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Active Seismic

NSSDCA ID: 1971-008C-05

Mission Name: Apollo 14 Lunar Module /ALSEP
Principal Investigator:Dr. Robert L. Kovach

Description

The purpose of the active seismic experiment was to generate and monitor seismic waves in the Moon near the surface in order to study the internal structure to a depth of 460 m. The seismic energy source used was the 'thumper' device, which contained 21 small explosive charges. The mortar package containing four high-explosive grenades was planted 91 m from the LM, but its deployment from Earth was postponed and eventually cancelled when it was decided that the back blast from firing the grenades could damage the central station and other experiments. The thumper equipment consisted of a staff held and triggered by an astronaut with the charge initiators mounted on the lower end of its base, a cable connecting the staff (thumper) to the central station, geophones (miniature seismometers) for recording the waves, and a three-channel amplifier with log compressor for telemetering to the earth.

The thumper shots were fired over the period from 18:10:38 to 18:37:07 UT on 5 February 1971. Eight of the 21 shot attempts (shots 5, 6, 8, 9, 10, 14, 15, and 16) were misfires. The thumper device provided data that indicated that two P-wave velocites were measured at the Fra Mauro site. The near surface has a seismic wave velocity of 104 m/s, and a sublayer starting at a depth of 8.5 m has a velocity of 299 m/s. Estimates of the thickness of this substratum range from 38 to 76 m, which is probably indicative of the depth of the Fra Mauro formation.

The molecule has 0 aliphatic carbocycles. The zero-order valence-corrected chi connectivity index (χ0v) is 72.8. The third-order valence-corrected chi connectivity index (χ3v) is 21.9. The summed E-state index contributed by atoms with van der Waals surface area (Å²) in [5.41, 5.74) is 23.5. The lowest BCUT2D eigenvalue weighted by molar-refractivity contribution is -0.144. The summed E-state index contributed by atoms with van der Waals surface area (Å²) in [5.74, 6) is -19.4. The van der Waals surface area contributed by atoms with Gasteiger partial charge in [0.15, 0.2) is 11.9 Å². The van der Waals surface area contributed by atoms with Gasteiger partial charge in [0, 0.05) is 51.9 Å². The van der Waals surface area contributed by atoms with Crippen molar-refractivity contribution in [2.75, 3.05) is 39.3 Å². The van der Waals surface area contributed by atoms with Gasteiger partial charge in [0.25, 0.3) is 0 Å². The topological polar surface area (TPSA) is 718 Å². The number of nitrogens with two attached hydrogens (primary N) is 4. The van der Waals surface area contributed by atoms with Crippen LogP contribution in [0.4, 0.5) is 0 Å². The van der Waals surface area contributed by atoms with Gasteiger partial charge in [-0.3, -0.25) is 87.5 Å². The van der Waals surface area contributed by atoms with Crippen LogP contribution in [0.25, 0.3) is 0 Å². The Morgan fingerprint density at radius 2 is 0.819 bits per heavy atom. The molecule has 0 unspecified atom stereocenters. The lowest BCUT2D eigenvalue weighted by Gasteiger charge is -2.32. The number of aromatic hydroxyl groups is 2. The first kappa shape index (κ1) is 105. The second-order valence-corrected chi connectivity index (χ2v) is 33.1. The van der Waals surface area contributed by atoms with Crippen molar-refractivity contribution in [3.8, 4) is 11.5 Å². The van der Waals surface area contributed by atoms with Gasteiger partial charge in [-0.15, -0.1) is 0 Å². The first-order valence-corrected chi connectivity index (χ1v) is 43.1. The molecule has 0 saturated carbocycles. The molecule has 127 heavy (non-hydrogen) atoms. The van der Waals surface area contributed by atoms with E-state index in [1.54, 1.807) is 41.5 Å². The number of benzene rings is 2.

The Active Seismic also had a passive (listening) mode. The numbers listed for power (6.8 W) and data rate (10.6 kilobits/second) only apply to the active mode. After this, the seismometer was occasionally used in listening mode, which required 5.3 W and had a much lower data rate. During the active modes other experiments would be turned off to support the high data rate.

Alternate Names

  • Apollo14ALSEP/ActiveSeismic
  • S033

Facts in Brief

Mass: 11.2 kg
Power (avg): 6.8 W
Bit rate (avg): 10.6 kbps

Funding Agency

  • NASA-Office of Space Science (United States)

Discipline

  • Planetary Science: Geology and Geophysics

Additional Information

Questions and comments about this experiment can be directed to: Dr. David R. Williams

 

Personnel

NameRoleOriginal AffiliationE-mail
Prof. Joel S. WatkinsOther InvestigatorUniversity of Texas, Galveston
Dr. Robert L. KovachPrincipal InvestigatorStanford Universitykov@pangea.stanford.edu

Selected References

  • Nunn, Ceri, et al., Lunar Seismology: A Data and Instrumentation Review, Space Science Reviews (2020) Vol. 216, number 89, pages 1-39.
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